Creeley, Danielle Renee (2017-08). The Fate of Terrestrial Dissolved Organic Matter in Ocean Margins Investigated Through Coupled Microbial-Photochemical Incubations of Vascular Plant Leachates. Master's Thesis.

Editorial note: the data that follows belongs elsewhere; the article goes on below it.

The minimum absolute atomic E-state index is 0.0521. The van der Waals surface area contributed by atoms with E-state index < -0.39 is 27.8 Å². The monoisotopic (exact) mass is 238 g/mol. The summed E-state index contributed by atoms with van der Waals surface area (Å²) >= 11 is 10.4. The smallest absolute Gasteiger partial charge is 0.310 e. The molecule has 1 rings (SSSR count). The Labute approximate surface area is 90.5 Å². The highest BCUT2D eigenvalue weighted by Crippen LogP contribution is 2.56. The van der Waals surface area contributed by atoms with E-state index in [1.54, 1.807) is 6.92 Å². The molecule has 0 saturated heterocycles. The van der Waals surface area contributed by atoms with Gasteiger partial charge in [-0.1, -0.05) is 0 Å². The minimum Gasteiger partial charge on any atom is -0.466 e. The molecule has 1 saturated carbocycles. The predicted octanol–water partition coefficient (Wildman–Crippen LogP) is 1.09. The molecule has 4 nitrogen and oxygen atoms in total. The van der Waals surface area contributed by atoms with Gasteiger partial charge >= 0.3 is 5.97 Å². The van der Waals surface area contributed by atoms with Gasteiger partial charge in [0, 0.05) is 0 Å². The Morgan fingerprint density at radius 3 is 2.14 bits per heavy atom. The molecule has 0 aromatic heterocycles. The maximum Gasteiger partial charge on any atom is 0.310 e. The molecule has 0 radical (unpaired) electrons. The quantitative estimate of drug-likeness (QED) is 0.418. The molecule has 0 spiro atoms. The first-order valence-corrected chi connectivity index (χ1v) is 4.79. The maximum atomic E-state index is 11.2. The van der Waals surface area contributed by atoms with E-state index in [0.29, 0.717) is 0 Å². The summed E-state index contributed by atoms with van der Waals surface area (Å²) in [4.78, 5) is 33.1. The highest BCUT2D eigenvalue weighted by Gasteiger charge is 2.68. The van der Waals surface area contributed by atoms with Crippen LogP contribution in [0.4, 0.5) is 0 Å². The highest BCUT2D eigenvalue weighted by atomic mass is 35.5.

Rivers are the primary link between terrestrial and marine carbon reservoirs. Dissolved organic matter (DOM) contributes the majority of carbon flux between these environments. Understanding the influence of source, availability and transformations of dissolved organic carbon (DOC) in rivers and coastal ocean systems is important to determine the fate of DOM in the marine environment. Coupled microbial-photochemical incubations were used to analyze microbial and photochemical decomposition of plant leachates and to investigate DOM cycling in the Sacramento-San Joaquin River Delta/San Francisco Bay estuary. A wide range of chemical and optical parameters were tracked during coupled incubations including absorbance, fluorescence, enantiomeric amino acids, and neutral sugars measurements. Vascular plant leachates were characterized by high neutral sugar yields and low amino acid yields with variable THAA and THNS composition. Biomarkers that most accurately tracked vascular plant DOM and microbial DOM during coupled incubations were selected to apply to seasonal transects collected from the Sacramento-San Joaquin River Delta and San Francisco Bay, California. Enantiomeric amino acids and neutral sugars were used to investigate the composition and bioavailability of riverine DOM in this natural system. Biochemical trends in the Delta-Bay system were influenced by source inputs, wetlands, and environmental processes. Differences in DOM composition and concentration related to differences in regions, highlighting heterogenetic inputs, hydrology of the system, and in situ production of DOM. Furthermore, terrestrial DOM was already extensively degraded prior to entering the Delta and was largely refractory throughout the Bay. Neutral sugar yields in the transect were used to determine a median of ~10% terrestrial DOC labile fraction, and amino acid yields were used to determine a median of 5% in situ DOM labile fraction. Median total labile fraction in the Delta and Bay was 21% and was influenced by hydrological conditions in the estuary. Our study demonstrated the complexity of river delta and estuarine systems integrating complex varying sources and decomposition trends connected to seasons and flow regime. Bay systems were recognized as efficient filters of terrestrial DOM limiting its flux to the ocean and exerting a major control on air-sea CO2 fluxes, acidification and nutrient budgets in the estuary.